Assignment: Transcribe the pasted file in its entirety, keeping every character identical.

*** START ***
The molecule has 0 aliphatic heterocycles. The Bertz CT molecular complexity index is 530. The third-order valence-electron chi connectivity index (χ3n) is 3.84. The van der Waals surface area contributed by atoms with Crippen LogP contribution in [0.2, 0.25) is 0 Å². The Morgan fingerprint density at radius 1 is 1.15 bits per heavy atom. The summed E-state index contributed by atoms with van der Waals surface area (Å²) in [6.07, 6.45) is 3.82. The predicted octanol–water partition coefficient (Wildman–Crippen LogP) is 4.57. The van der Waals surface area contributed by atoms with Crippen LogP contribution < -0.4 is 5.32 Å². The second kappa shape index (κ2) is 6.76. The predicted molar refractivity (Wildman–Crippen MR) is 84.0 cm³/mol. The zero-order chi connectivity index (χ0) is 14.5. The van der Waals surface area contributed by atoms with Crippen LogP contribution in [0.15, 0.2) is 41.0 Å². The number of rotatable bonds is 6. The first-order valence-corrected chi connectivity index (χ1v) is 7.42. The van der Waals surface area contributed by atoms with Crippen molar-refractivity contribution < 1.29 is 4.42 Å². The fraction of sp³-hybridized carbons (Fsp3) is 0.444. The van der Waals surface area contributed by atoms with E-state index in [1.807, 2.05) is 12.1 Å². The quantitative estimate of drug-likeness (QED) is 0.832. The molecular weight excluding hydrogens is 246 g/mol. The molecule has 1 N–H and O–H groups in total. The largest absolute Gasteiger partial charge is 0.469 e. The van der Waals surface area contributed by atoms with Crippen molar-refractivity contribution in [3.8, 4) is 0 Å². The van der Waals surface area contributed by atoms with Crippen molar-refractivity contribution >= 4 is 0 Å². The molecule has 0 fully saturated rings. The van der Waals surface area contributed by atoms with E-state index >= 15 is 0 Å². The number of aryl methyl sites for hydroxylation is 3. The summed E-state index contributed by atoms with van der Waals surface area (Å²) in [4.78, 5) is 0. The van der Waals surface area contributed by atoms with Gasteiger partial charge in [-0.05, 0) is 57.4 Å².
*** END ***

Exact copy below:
The molecule has 0 aliphatic heterocycles. The Bertz CT molecular complexity index is 530. The third-order valence-electron chi connectivity index (χ3n) is 3.84. The van der Waals surface area contributed by atoms with Crippen LogP contribution in [0.2, 0.25) is 0 Å². The Morgan fingerprint density at radius 1 is 1.15 bits per heavy atom. The summed E-state index contributed by atoms with van der Waals surface area (Å²) in [6.07, 6.45) is 3.82. The predicted octanol–water partition coefficient (Wildman–Crippen LogP) is 4.57. The van der Waals surface area contributed by atoms with Crippen LogP contribution < -0.4 is 5.32 Å². The second kappa shape index (κ2) is 6.76. The predicted molar refractivity (Wildman–Crippen MR) is 84.0 cm³/mol. The zero-order chi connectivity index (χ0) is 14.5. The van der Waals surface area contributed by atoms with Crippen LogP contribution in [0.15, 0.2) is 41.0 Å². The number of rotatable bonds is 6. The first-order valence-corrected chi connectivity index (χ1v) is 7.42. The van der Waals surface area contributed by atoms with Crippen molar-refractivity contribution < 1.29 is 4.42 Å². The fraction of sp³-hybridized carbons (Fsp3) is 0.444. The van der Waals surface area contributed by atoms with E-state index in [1.807, 2.05) is 12.1 Å². The quantitative estimate of drug-likeness (QED) is 0.832. The molecular weight excluding hydrogens is 246 g/mol. The molecule has 1 N–H and O–H groups in total. The largest absolute Gasteiger partial charge is 0.469 e. The van der Waals surface area contributed by atoms with Crippen molar-refractivity contribution in [3.8, 4) is 0 Å². The van der Waals surface area contributed by atoms with Crippen molar-refractivity contribution >= 4 is 0 Å². The molecule has 0 fully saturated rings. The van der Waals surface area contributed by atoms with E-state index >= 15 is 0 Å². The number of aryl methyl sites for hydroxylation is 3. The summed E-state index contributed by atoms with van der Waals surface area (Å²) in [4.78, 5) is 0. The van der Waals surface area contributed by atoms with Gasteiger partial charge in [-0.05, 0) is 57.4 Å².